Edward Robarts

The Marquesan journal of Edward Robarts, 1797-1824, ed. by Greg Dening

Australian national university press

Canberra, 1974

bibliothèque insulaire

livres sur les Marquises
The Marquesan journal of Edward Robarts, 1797-1824 / ed. with an introduction by Greg Dening. - Canberra : Australian national university press, 1974. - XVI-360 p. : maps ; 23 cm. - (Pacific history series, 6).
ISBN 0-7081-0635-8
PUBLISHER'S DESCRIPTION : Edward Robarts was among other things whaler, beachcomber, Tahitian rum producer, Tuamotuan pearler, butler in Penang, gardener and policeman in Calcutta. He deserted his ship in 1798 in the Marquesas, and lived there as a native, where he was adopted by the chiefly families, married a chief's daughter and faught in battle as Marquesan warrior. He spent longer in the islands than did most eighteenth-century beachcombers, and got to know more about Polynesian society than did most other early observers.

After leaving the Marquesas [in 1806] Robarts was employed in Penang as butler to a relative of the Raffles family. Raffles introduced him to Dr Leyden, under whose patronage he wrote this Journal. Now published for the first time, it is as Robarts wrote it, although Professor Dening has made some minor concessions to readability, as well as providing the invaluable introduction and annotations.

Robart's account of his Marquesan life is the single richest source of material yet published on this least known and understood of all Polynesian people. The scholar will find that Robart's ethnography modifies some later preconceptions about the Marquesas, and throws new light on the process of cultural change in the Pacific. For the general reader the book is an enthralling autobiography of a common man who led a most uncommon life.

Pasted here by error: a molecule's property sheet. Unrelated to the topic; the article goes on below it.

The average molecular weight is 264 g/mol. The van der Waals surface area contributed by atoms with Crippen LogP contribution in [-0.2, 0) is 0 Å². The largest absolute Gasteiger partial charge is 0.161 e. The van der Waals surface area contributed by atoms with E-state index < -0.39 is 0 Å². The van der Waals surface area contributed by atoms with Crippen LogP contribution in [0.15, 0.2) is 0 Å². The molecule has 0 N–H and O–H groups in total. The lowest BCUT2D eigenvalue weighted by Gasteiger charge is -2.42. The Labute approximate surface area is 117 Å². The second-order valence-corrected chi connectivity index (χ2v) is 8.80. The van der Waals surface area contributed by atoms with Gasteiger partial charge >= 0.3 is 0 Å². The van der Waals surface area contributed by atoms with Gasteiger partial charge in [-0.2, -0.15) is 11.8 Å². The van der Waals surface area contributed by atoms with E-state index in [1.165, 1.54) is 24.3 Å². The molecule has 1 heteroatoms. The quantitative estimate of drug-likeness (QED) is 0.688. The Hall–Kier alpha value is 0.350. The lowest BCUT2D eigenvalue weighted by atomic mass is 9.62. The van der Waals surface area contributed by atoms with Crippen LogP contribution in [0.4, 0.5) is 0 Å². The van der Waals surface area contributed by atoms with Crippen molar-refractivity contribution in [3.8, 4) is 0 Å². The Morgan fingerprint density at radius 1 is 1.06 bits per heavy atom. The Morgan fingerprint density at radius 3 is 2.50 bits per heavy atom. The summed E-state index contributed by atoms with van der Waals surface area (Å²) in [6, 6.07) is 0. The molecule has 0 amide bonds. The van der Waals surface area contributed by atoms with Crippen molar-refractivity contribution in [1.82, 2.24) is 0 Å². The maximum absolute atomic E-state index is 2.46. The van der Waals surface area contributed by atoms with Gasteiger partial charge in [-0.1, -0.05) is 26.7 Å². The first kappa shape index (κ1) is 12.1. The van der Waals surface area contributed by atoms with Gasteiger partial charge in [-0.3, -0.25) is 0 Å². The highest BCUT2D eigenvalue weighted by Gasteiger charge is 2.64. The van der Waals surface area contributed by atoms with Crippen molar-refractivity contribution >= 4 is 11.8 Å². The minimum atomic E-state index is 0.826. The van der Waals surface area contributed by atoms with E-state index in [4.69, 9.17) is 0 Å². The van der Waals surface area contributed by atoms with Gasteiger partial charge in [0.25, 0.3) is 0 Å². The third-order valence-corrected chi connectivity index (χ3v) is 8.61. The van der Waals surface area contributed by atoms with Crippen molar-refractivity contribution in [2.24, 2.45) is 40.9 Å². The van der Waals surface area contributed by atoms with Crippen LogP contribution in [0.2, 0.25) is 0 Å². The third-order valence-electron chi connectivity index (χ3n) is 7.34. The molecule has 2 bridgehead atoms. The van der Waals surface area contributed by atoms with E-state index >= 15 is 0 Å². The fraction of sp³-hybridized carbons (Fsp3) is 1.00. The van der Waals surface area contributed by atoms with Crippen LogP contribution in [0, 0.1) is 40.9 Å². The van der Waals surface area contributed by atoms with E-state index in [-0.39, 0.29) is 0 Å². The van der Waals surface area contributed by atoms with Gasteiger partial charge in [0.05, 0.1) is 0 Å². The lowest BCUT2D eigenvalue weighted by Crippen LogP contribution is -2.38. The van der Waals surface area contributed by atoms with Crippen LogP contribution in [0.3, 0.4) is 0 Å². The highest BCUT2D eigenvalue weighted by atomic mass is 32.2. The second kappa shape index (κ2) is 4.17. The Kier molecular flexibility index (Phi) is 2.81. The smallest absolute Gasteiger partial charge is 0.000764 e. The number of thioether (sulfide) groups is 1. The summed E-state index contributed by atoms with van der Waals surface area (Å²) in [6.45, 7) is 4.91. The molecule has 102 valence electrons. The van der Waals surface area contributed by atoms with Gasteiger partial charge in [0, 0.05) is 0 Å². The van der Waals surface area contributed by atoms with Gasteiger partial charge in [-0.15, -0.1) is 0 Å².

GREG DENING : Robarts's Journal is important, not because it is an accurate and full account of Marquesan society ; it is neither accurate nor full. Nor is it important because he was an insightful observer. As an observer he had severe limitations. He was introverted ; his journal was not strictly an account of the Marquesas islands, it was the story of Robarts's reactions to the peculiar circumstances of his life. His grasp of the language was quite limited. For example, his memory of European names and ships was exact, but he gives only a few Marquesan names. His final account of Marquesan culture is slight and superficial, if compared with any ethnographical account of simple societies. And he suffered the limitations of most cross-cultural observers : he saw a different Marquesan world as if it was a distorted reflection of a more familiar world.

Robarts's defects as an observer do not destroy his value ; they only limit it. He had the supreme advantage of having been there. He did not write a dissertation, for instance, on the social function of Marquesans chiefs or on the role of Marquesan women. He tells us directly and indirectly with the particularity of experience what he saw chiefs do and what he saw women do.

Introduction, p. 25
CONTENTS Foreword by H. E. Maude

Introduction by Greg Dening

  • Atlantic and Pacific Oceans
  • Tahuata
  • Hiva Oa
  • Nukuhiva
  • Departure
  • Tahiti, the West Pacific, and Penang
  • Calcutta and Botany Bay
  • The Marqueasas (sic) Isles
  • A long and singular career
Vocabalry (sic) of the Marqueasas Language

Appendix I : A letter of Edward Robarts to James Hare
Appendix II : The Families of Marquesan Chiefs
  • « The Marquesan journal of Edward Robarts, 1797-1824 » ed. by Greg Dening, Honolulu : University press of Hawaii, 1974
  • « Journal marquisien, 1798-1806 » trad. par Jacques Iakopo Pelleau, Papeete : Haere pō, 2018

mise-à-jour : 18 décembre 2018